Metallicity studies

The absence of late B supergiants and LBVs prevents one from obtaining direct estimates of the important a-elements versus Fe metallicity ratio as in the Quintuplet cluster and the Central cluster. Since it is the youngest cluster at the GC, any hint about its metallicity would constitute our "last-minute" picture of the chemical enrichment of the central region in the Milky Way. To analyze the stars in the Arches cluster we have assumed the atmosphere to be composed of H, He, C, N, O, Si, and Fe. Observational constraints are provided by the K-band spectra of the stars (see Figure 13.3) and the narrow-band HST/NICMOS photometry (filters Ff11ow, Ff16ow, and Ff205w) and Pa equivalent width (filters FF187N and FF190N). Object identifications are given according to Figer et al. (2002). Below we present the results of our analysis (Najarro et al. 2004).

The reduced spectra and model fits are shown in Figure 13.3. The top three spectra correspond to some of the most luminous stars in the cluster. As described in Figer et al. (2002), these are nitrogen-rich Wolf-Rayet stars with thick and fast winds. The bottom two spectra in Figure 13.3 correspond to slightly less-evolved stars with the characteristic morphology of OIf+ stars. Of concern are the N iii 8-7 lines at 2.103 |im and 2.115 |im as well as the N iii 5p 2P-5s 2S doublet at 2.247 |im and 2.251 |im. Figer et al. (1997) showed that these N iii lines appear only for a narrow range of temperatures and wind densities, which occur in the WN9h

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Figure 13.4. Left: the leverage of error estimates on N abundance. The observed 2.10-2.13-^m region (solid) is shown together with current best-fit (dashed) and 30% enhanced (dotted) and 30% depleted (dashed-dotted) nitrogen mass fractions. Right: nitrogen mass abundance versus time calculated using Geneva models. The measurements require Solar metallicity and an age of 2-2.5 Myr.

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Figure 13.4. Left: the leverage of error estimates on N abundance. The observed 2.10-2.13-^m region (solid) is shown together with current best-fit (dashed) and 30% enhanced (dotted) and 30% depleted (dashed-dotted) nitrogen mass fractions. Right: nitrogen mass abundance versus time calculated using Geneva models. The measurements require Solar metallicity and an age of 2-2.5 Myr.

(WNL) stage. The fairly distinct nature and energies of the multiplets involved in each of these two N iii line sets provide strong constraints for the determination of the nitrogen abundance. Thus, at the signal-to-noise ratio of our spectra, our models show that the WNLs N iii lines can easily track relative changes as small as 20% in the nitrogen abundance, and a 30% error should be regarded as a safe estimate, as shown in Figure 13.4 on the left.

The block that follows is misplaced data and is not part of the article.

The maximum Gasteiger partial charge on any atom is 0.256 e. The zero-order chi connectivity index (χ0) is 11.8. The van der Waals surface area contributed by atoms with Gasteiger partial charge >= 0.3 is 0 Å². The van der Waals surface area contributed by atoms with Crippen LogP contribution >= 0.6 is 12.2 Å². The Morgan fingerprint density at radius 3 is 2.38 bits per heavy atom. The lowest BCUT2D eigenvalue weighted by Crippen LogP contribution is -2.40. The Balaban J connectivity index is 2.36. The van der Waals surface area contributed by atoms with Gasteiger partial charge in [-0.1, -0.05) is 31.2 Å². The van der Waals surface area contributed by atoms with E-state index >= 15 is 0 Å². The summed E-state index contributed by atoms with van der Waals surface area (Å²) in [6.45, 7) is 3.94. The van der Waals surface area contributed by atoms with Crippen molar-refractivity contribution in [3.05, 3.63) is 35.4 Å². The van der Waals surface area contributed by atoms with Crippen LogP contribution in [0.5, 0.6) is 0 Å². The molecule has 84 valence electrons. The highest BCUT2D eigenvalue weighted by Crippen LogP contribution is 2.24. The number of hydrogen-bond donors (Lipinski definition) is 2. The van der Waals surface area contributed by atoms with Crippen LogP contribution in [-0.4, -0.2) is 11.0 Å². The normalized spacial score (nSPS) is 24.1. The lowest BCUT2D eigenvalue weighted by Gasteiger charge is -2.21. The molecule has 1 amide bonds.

Of particular importance is that we obtained roughly the same surface abundance fraction of N, Z(N), in our analysis for all three WNL objects (~1.6%), which is well above the upper limit found for the OIf+ stars (~0.6%). Although WNL stars do not exhibit any primary diagnostic line in their K-band spectra from which to estimate metallicity, the crucial role of Z(N) in determining their metallicity is immediately apparent if we make use of the stellar-evolution models for massive stars.

According to the evolutionary models of Schaller et al. (1992) and Charbonnel etal. (1993), a star entering the WNL phase still shows H atits surface, together with strong enhancement in levels of helium and nitrogen and strong depletion in levels of carbon and oxygen, as expected from processed CNO material. During this phase, the star maintains a nearly constant Z(N) value, which essentially depends only linearly on the original metallicity (see the right-hand panel of Figure 13.4), being basically unaffected by the mass-loss rate assumed and the occurrence of stellar rotation during evolution (Meynet & Maeder 2004). Since we expect the CNO abundance in the natal cloud to scale with that of the rest of metals, the nitrogen surface abundance must trace the metallicity of the cluster. The parameters derived for these stars (Najarro et al. 2004) indicate that this is indeed the case for objects #3, #4, and #8. The derived Z(N) (~1.6%) is that expected for Solar metallicity from the evolutionary models. The reliability of our method is demonstrated in the right-hand panel of Figure 13.4, where we display the nitrogen mass fraction as a function of time for stars with initial masses of 60, 85, and 120 times M0, and metallicities equivalent to 2, 1, and 0.4 times Solar, assuming the canonical mass-loss rates (Schaller et al. 1992). Our results for the WNL and O stars (the cross-hatched region) require Solar metallicity and an age of 2-2.5 Myr; see also Najarro et al. (2004).

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